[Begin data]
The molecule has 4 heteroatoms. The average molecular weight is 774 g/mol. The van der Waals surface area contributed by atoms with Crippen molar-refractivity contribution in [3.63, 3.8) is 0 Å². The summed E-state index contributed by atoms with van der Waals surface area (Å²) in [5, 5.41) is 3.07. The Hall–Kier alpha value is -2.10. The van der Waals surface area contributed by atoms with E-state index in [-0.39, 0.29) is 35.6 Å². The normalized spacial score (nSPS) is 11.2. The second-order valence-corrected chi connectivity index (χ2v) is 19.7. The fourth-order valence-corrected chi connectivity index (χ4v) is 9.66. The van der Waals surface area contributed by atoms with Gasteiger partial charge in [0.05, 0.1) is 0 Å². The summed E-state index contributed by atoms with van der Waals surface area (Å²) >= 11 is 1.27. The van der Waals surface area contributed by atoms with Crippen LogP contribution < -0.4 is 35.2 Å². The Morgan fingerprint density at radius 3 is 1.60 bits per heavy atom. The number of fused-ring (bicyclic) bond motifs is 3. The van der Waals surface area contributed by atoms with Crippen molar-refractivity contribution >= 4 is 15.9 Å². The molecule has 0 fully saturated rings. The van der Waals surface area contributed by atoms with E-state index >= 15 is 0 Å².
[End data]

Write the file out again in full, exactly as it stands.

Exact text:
The molecule has 4 heteroatoms. The average molecular weight is 774 g/mol. The van der Waals surface area contributed by atoms with Crippen molar-refractivity contribution in [3.63, 3.8) is 0 Å². The summed E-state index contributed by atoms with van der Waals surface area (Å²) in [5, 5.41) is 3.07. The Hall–Kier alpha value is -2.10. The van der Waals surface area contributed by atoms with E-state index in [-0.39, 0.29) is 35.6 Å². The normalized spacial score (nSPS) is 11.2. The second-order valence-corrected chi connectivity index (χ2v) is 19.7. The fourth-order valence-corrected chi connectivity index (χ4v) is 9.66. The van der Waals surface area contributed by atoms with Gasteiger partial charge in [0.05, 0.1) is 0 Å². The summed E-state index contributed by atoms with van der Waals surface area (Å²) >= 11 is 1.27. The van der Waals surface area contributed by atoms with Crippen LogP contribution < -0.4 is 35.2 Å². The Morgan fingerprint density at radius 3 is 1.60 bits per heavy atom. The number of fused-ring (bicyclic) bond motifs is 3. The van der Waals surface area contributed by atoms with Crippen molar-refractivity contribution >= 4 is 15.9 Å². The molecule has 0 fully saturated rings. The van der Waals surface area contributed by atoms with E-state index >= 15 is 0 Å².